SRI develops textiles that record audio


Piezoelectric materials are a marvel. Twist them, squeeze them, bend them, stretch them, and they produce electricity. The last time you started your gas grill with a push-button spark, you likely did so thanks to piezoelectricity. 

Under a contract from the Intelligence Advanced Research Projects Activity (IARPA), an expert team led by SRI (Menlo Park, California) research engineers Marcus Bagnell and Nicole Heidel, specialists in fibre technologies and collaborators at North Carolina State University and International Fabric Machines (IFM), a textile maker, will seek to incorporate a piezoelectric material into a fabric that acts like a microphone — a textile that can record audio. The key component will be piezoelectric threads woven into the fabric, which were demonstrated in Nature last year. The team will work to seamlessly integrate the sensor, along with its support electronics into a textile that closely resembles the ones used in off the shelf clothing. 

“When sound waves strike the fabric, it stretches the piezoelectric threads, producing an electric signal like the diaphragm of a microphone,” says Bagnell, who is principal investigator. “The fabric is essentially a drum. The sound waves bend the piezoelectric threads, creating an electronic waveform that can be recorded and played back.”

The project is known as “Smart Electrically Powered and Networked Textile Systems” — SMART ePANTS, for short. Eventually, the team hopes to fashion a whole garment — a shirt, pair of pants, socks, underwear even — that records sound. IARPA refers to these garments as primary clothing. 

“We can draw piezoelectric materials into long, thin strands — we call it yarn — that can be woven into textiles,” Heidel explains. 

“By shaping the microphone, battery, and other components into thread-like structures, we’re aiming to get functionality woven into the material of the fabric itself, rather than sewn on into buttons or snaps,” Bagnell promises.  

As impressive as piezoelectric thread sounds, the microphone is but one component of the SMART ePANTS system. The team also must develop and integrate similar thread-like technologies to power the system, store data, turn the system on and off, and notify the user that the system is engaged. That means similar thread-like lithium-ion batteries too. The garment will also have integrated memory, controls, and haptic notification systems, but those will have other, non-thread-like forms — and, of course, all the necessary wires and interconnects to pull it all together into a fabric that looks and feels natural.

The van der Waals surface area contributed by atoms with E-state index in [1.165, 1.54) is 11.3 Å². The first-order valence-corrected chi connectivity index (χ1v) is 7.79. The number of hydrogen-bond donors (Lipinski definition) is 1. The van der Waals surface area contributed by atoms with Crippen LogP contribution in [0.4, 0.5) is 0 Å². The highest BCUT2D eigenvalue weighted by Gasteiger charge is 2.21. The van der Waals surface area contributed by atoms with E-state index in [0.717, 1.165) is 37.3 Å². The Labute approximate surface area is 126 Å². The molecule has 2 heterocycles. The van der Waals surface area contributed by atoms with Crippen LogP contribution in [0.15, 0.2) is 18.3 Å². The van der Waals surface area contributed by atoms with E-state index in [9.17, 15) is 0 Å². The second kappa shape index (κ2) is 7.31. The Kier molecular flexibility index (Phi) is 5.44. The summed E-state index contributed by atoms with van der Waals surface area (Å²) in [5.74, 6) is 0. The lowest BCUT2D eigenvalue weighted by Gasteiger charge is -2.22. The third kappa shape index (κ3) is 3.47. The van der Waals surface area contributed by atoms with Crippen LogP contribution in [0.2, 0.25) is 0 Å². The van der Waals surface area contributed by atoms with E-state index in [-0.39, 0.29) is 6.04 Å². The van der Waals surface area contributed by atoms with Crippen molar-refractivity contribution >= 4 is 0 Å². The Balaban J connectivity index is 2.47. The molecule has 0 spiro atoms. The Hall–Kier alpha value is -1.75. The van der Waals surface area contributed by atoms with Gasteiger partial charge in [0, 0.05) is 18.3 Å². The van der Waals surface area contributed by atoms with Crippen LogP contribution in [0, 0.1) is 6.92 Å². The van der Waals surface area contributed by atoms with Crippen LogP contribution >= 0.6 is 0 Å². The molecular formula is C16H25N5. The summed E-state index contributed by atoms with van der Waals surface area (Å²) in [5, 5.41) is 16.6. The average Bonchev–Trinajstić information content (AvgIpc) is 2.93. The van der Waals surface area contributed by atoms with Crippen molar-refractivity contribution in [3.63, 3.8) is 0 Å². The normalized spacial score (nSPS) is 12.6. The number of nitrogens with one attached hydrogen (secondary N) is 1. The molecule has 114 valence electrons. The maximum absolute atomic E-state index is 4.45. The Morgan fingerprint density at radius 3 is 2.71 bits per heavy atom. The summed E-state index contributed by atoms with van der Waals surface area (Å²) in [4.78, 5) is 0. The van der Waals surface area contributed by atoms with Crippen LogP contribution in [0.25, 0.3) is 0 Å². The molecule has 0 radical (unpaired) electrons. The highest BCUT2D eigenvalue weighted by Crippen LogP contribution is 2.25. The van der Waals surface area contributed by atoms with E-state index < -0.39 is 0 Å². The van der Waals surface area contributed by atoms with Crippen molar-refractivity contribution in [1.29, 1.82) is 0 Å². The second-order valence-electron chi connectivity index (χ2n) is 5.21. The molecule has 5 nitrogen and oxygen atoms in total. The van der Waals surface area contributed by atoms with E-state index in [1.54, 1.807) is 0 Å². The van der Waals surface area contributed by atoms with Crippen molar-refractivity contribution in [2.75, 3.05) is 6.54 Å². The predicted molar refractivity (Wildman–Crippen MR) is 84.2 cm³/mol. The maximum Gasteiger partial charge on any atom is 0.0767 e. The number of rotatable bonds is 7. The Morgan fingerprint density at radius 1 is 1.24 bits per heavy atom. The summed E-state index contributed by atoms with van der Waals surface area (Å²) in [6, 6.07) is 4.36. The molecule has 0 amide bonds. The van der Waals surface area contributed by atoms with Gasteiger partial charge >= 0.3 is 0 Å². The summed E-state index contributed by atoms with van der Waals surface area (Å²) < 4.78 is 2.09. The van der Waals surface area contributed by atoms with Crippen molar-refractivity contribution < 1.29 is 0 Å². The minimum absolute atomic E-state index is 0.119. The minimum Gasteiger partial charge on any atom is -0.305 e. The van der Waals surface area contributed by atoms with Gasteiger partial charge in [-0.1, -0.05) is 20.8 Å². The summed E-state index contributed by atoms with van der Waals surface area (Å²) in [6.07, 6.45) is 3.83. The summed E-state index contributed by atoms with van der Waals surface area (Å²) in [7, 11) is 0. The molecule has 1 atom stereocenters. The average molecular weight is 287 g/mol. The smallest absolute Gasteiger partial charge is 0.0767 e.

The most formidable task is to weave it all into a working prototype, which is the goal of the first phase of the SMART ePANTS engagement. Making the challenge even greater, IARPA envisions multiuse garments. The resulting fabric must therefore be scrunchable, foldable, and washable for repeated use.  

In that regard, SRI and its collaborators have already demonstrated prototypes of several of the components. International Fabric Machines has know-how in fabricating complex microphones and drawing them into threads. NC State has expertise in developing active smart textiles for medical and athletic use. NC State also has garment design and construction capabilities that will seamlessly and unobtrusively integrate the necessary components. The team also includes Kenneth D. King, a fashion designer in New York who will help with garment inspiration. SRI brings the big-picture mindset and the operational skills to develop a complete technology. 

To this complex mix, SRI adds one more key ingredient, Bagnell says: SRI’s Speech Technology and Research (STAR) Laboratory, which is a multidisciplinary group of engineers, computer scientists, and linguists who are experts in signal processing; data indexing and mining; and computer-aided learning. 

“The folks from SRI’s STAR Labs can help us really optimise the data processing, storage, and power use to make the system as efficient as possible while still getting the audio quality we need,” Bagnell says. “I’m very excited with how the team came together. Between IFM’s component integration capabilities, NC State’s smart textile expertise, and Mr. King’s garment design experience, I think we should be able to put together a highly capable system into a garment that will be comfortable to wear.” 

Caption: Examples of decorative woven textiles used as inspiration for incorporating active fibres (photo: Daniel Weispfenning at NC State)

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